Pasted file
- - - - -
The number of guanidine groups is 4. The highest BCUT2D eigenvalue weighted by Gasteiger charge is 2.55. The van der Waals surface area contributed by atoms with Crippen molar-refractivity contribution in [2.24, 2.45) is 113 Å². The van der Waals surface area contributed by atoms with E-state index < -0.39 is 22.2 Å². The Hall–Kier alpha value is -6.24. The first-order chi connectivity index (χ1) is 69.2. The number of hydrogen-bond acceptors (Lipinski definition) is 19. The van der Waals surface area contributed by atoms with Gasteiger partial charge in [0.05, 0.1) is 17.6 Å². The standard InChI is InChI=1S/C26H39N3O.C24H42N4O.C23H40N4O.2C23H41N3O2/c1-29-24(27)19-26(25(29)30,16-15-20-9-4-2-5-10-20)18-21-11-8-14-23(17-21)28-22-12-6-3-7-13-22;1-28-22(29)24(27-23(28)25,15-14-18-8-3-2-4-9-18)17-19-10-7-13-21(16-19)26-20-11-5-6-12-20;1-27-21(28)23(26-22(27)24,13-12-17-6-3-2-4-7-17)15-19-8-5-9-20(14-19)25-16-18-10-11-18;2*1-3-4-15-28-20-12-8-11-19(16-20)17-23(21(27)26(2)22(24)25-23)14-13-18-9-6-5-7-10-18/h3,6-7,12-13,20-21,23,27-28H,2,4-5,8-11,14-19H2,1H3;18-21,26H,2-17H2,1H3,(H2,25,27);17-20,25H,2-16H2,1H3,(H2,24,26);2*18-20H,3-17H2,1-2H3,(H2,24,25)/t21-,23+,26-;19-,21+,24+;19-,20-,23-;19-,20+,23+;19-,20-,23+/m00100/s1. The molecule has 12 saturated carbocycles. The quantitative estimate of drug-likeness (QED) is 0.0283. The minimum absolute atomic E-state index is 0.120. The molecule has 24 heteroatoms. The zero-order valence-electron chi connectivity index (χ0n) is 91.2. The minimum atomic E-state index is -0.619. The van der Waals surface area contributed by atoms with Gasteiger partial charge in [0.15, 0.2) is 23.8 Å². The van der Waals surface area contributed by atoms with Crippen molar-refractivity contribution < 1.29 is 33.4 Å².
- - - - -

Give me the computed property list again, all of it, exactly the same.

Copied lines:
The number of guanidine groups is 4. The highest BCUT2D eigenvalue weighted by Gasteiger charge is 2.55. The van der Waals surface area contributed by atoms with Crippen molar-refractivity contribution in [2.24, 2.45) is 113 Å². The van der Waals surface area contributed by atoms with E-state index < -0.39 is 22.2 Å². The Hall–Kier alpha value is -6.24. The first-order chi connectivity index (χ1) is 69.2. The number of hydrogen-bond acceptors (Lipinski definition) is 19. The van der Waals surface area contributed by atoms with Gasteiger partial charge in [0.05, 0.1) is 17.6 Å². The standard InChI is InChI=1S/C26H39N3O.C24H42N4O.C23H40N4O.2C23H41N3O2/c1-29-24(27)19-26(25(29)30,16-15-20-9-4-2-5-10-20)18-21-11-8-14-23(17-21)28-22-12-6-3-7-13-22;1-28-22(29)24(27-23(28)25,15-14-18-8-3-2-4-9-18)17-19-10-7-13-21(16-19)26-20-11-5-6-12-20;1-27-21(28)23(26-22(27)24,13-12-17-6-3-2-4-7-17)15-19-8-5-9-20(14-19)25-16-18-10-11-18;2*1-3-4-15-28-20-12-8-11-19(16-20)17-23(21(27)26(2)22(24)25-23)14-13-18-9-6-5-7-10-18/h3,6-7,12-13,20-21,23,27-28H,2,4-5,8-11,14-19H2,1H3;18-21,26H,2-17H2,1H3,(H2,25,27);17-20,25H,2-16H2,1H3,(H2,24,26);2*18-20H,3-17H2,1-2H3,(H2,24,25)/t21-,23+,26-;19-,21+,24+;19-,20-,23-;19-,20+,23+;19-,20-,23+/m00100/s1. The molecule has 12 saturated carbocycles. The quantitative estimate of drug-likeness (QED) is 0.0283. The minimum absolute atomic E-state index is 0.120. The molecule has 24 heteroatoms. The zero-order valence-electron chi connectivity index (χ0n) is 91.2. The minimum atomic E-state index is -0.619. The van der Waals surface area contributed by atoms with Gasteiger partial charge in [0.15, 0.2) is 23.8 Å². The van der Waals surface area contributed by atoms with Crippen molar-refractivity contribution < 1.29 is 33.4 Å².